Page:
Research on link between antipsychotics and type 2 diabetes brings Canadian professor to Denmark
Professors from Denmark and Canada strike up collaboration to investigate the relationship between antipsychotic medication and rapid blood sugar rises. The study will be carried out on so-called knock-out mice initially, but human studies are also envisaged.
Second-generation antipsychotics (SGAs) are used to treat schizophrenia, but they are also seeing increasing use as an off-label treatment for conditions such as anxiety, bipolar disorder and depression. The side effects of SGA use have usually been related to weight gain and associated metabolic complications, but new research has shown that SGAs can cause blood glucose concentration to rise after ingestion.
The development of SGA-induced hyperglycaemia has been shown to be linked to increased glucose production in the liver and impaired insulin sensitivity, which increases the risk of developing type 2 diabetes.
‘Our hypothesis is that a reduction of the energy-sensitive enzyme 5'-AMP-activated protein kinase (AMPK) in the skeletal musculature will increase SGA-induced hyperglycaemia, while an activation of AMPK will attenuate the effect of SGAs on blood sugar’, explains Professor David Wright of Canada. For the next two years, he will be Visiting Professor in the Department of Molecular Physiology at the University of Copenhagen.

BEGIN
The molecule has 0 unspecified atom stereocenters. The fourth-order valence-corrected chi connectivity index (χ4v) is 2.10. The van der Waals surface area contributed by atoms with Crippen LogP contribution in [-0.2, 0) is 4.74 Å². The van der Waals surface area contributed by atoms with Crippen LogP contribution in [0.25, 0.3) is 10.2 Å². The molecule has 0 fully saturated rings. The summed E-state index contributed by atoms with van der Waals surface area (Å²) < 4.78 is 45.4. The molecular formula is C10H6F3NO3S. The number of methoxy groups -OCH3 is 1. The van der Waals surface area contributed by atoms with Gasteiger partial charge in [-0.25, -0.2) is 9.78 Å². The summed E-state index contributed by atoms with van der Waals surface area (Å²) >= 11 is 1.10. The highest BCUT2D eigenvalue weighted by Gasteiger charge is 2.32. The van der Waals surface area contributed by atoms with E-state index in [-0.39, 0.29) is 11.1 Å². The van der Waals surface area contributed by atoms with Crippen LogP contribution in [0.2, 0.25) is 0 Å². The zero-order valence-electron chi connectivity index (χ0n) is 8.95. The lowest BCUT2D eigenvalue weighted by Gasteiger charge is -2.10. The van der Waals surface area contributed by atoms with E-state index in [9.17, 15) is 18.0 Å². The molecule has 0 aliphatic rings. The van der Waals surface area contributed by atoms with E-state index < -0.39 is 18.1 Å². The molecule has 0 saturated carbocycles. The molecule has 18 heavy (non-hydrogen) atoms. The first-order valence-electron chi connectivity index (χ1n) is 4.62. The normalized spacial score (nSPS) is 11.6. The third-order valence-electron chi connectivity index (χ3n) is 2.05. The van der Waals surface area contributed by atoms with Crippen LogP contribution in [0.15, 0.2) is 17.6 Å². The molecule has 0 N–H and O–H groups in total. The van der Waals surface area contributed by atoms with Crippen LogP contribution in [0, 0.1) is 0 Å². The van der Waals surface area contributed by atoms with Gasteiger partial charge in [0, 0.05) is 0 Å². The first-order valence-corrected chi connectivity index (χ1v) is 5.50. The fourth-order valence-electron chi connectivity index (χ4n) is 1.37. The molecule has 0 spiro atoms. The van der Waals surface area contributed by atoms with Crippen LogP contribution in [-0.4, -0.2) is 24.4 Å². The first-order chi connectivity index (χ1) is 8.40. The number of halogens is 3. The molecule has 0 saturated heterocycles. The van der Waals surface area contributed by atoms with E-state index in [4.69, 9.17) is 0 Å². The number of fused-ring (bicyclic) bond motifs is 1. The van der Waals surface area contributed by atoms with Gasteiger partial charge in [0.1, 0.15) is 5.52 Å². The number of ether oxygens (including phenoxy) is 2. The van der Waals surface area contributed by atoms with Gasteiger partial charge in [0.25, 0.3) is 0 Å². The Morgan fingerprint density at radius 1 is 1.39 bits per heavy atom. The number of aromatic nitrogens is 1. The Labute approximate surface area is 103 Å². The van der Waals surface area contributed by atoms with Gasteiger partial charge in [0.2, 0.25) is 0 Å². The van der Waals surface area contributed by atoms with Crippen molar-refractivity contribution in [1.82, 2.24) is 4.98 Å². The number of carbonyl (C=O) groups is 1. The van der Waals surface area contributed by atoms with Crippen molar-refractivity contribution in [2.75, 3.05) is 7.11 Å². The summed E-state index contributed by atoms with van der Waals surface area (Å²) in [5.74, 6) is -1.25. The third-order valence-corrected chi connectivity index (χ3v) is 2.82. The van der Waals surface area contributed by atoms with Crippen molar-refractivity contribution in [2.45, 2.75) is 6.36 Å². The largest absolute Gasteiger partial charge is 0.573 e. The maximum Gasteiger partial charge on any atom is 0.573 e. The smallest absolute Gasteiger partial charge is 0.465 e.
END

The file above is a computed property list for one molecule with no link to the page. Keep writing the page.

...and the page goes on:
The research will make use of genetically engineered mice, known as knock-out mice, developed at the University of Copenhagen’s Section for Molecular Physiology, where Professor Jørgen Wojtaszewski works; he and Professor Henriette Pilegaard will together be David Wright’s hosts and closest collaborators.
‘We have developed an inducible, muscle-specific AMPK knock-out mouse. It will be an ideal model for the studies and for research into the relationship between the use of antipsychotics and metabolic side effects. With this research collaboration, we will strengthen the links between the University of Copenhagen and the University of Guelph in Canada, and we will be able to exchange both research and researchers across sectors’, says Professor Jørgen Wojtaszewski, who expects the work with David Wright to result in a joint publication later on.
The foundation for a human clinical study
David Wright, who has received DKK 150,000 from the Danish Diabetes Academy, is looking forward to his visit and emphasizes that the results may lead to new clinical studies and possible tests on humans.
‘Meetings will be held between clinical and basic researchers from Canada and Denmark with a view to laying the foundation for a clinical study. The aim of such a clinical study will be to clarify the connection between AMPK mutations and the development of disrupted glucose metabolism in SGA therapy’, says David Wright.
By Pernille Fløjstrup Andersen, Communications Officer, and Tore Christiansen, Managing Director, DDA
Dr David Wright, Professor, University of Guelph, Guelph, Ontario, Canada
Has been awarded DKK 150,000 by the Danish Diabetes Academy.
Title: Targeting Skeletal Muscle AMPK to Offset the Acute Hyperglycemic Effects of Antipsychotic Drugs
Research centre: Section for Molecular Physiology, University of Copenhagen
Contact Danish Diabetes Academy
Managing Director Tore Christiansen
Phone: +45 2964 6764